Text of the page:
A poetic ode to the blue ridges of Central Appalachia, King Coal often evokes an IMAX educational film in its scope, space, and presence. The film explores the complex history of coal as a specter that looms over the region. The precious rock is celebrated throughout, the picture never veering off-course to engage in a discussion of contemporary politics. It’s instead built on West Virginia itself, a land still tied to mythology in some ways. “Who are we, without a king,” Lanie Marsh (the young star of the picture) asks.
Written and directed by West Virginia native Elaine McMillion Sheldon (who also narrates)––with additional writing by Shane Boris, Logan Hill, Iva Radivojevic, and Heather Hannah––King Coal is a departure from the filmmaker’s previous vérité documentaries Heroin(e) and Recovery Boys, which explore a darker side of her home state. The opioid crisis is a byproduct of the hard labor celebrated throughout this picture, where coal miners are publicly thanked for their contributions and memorialized through dance, celebrations, and high school football games.
The film opens and closes with a funeral, and contains various celebrations and milestones throughout: from a New Year’s celebration where a giant lump of coal is dropped in a town square to the 28th Annual West Virginia Coal Festival. Miners visit classrooms to talk about the old days, grandsons of miners keep their stories alive in tattoos, and Sheldon as narrator muses about the status of the 12,000 miners working in the state today.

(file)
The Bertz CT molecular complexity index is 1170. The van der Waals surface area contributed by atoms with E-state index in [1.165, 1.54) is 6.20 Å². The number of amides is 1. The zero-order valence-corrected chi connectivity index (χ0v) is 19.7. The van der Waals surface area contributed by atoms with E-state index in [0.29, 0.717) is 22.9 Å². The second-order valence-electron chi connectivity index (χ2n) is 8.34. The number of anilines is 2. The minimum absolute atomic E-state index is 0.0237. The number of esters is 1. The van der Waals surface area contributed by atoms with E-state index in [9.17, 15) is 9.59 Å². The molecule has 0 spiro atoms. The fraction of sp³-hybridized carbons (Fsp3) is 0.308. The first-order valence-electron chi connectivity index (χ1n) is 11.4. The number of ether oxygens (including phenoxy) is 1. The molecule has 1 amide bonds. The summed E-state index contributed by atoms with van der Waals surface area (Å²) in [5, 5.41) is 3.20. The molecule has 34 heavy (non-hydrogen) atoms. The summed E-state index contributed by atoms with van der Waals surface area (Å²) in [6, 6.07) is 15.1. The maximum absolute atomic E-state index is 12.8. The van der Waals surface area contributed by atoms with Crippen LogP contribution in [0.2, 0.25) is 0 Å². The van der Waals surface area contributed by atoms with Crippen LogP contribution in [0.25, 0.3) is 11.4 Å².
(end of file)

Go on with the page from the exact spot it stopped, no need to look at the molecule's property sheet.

Beautifully lensed in a variety of aspect ratios by Curren Sheldon, King Coal incorporates some historic footage but mostly focuses on the state of the region, pondering briefly what might have been had it not been discovered (in North America) along the banks of the Coal River in 1742. The state soon became the 12th wealthiest state in the country, offering solid middle-class jobs for many. Most of these jobs would eventually be erased in favor of automation.
It offers no easy answers while spinning an evocative web of ideas, treating the mineral and all that follows as a religion complete with sacrifices. One reading is that the film, serving as a companion to Recovery Boys and Heroin(e), brews with anger: some of these answers are easy if only those venerating the past would look to a future beyond the state. But leaving home is difficult, as Sheldon tells us. As a well-made essay film, King Coal unpacks a hold on the region that would be difficult to describe, lacking the same impact in text. Onscreen, it is a soulful requiem for the middle-class.
King Coal premiered at Sundance 2023.